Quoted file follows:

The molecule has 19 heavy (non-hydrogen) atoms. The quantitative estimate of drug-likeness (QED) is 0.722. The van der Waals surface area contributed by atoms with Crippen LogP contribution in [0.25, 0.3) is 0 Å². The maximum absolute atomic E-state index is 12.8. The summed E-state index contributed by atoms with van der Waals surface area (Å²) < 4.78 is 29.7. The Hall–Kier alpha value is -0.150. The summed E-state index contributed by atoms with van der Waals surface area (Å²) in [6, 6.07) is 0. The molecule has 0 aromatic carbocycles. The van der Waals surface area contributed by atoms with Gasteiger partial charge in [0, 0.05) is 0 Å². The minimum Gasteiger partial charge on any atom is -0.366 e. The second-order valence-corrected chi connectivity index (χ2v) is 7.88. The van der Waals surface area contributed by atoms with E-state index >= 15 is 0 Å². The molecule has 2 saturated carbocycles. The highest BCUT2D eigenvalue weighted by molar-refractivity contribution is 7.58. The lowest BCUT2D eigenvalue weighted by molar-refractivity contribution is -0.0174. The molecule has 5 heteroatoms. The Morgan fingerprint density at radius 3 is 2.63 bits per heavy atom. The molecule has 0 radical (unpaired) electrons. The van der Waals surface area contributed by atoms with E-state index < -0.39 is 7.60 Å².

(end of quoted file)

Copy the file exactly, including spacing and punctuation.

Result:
The molecule has 19 heavy (non-hydrogen) atoms. The quantitative estimate of drug-likeness (QED) is 0.722. The van der Waals surface area contributed by atoms with Crippen LogP contribution in [0.25, 0.3) is 0 Å². The maximum absolute atomic E-state index is 12.8. The summed E-state index contributed by atoms with van der Waals surface area (Å²) < 4.78 is 29.7. The Hall–Kier alpha value is -0.150. The summed E-state index contributed by atoms with van der Waals surface area (Å²) in [6, 6.07) is 0. The molecule has 0 aromatic carbocycles. The van der Waals surface area contributed by atoms with Gasteiger partial charge in [0, 0.05) is 0 Å². The minimum Gasteiger partial charge on any atom is -0.366 e. The second-order valence-corrected chi connectivity index (χ2v) is 7.88. The van der Waals surface area contributed by atoms with E-state index >= 15 is 0 Å². The molecule has 2 saturated carbocycles. The highest BCUT2D eigenvalue weighted by molar-refractivity contribution is 7.58. The lowest BCUT2D eigenvalue weighted by molar-refractivity contribution is -0.0174. The molecule has 5 heteroatoms. The Morgan fingerprint density at radius 3 is 2.63 bits per heavy atom. The molecule has 0 radical (unpaired) electrons. The van der Waals surface area contributed by atoms with E-state index < -0.39 is 7.60 Å².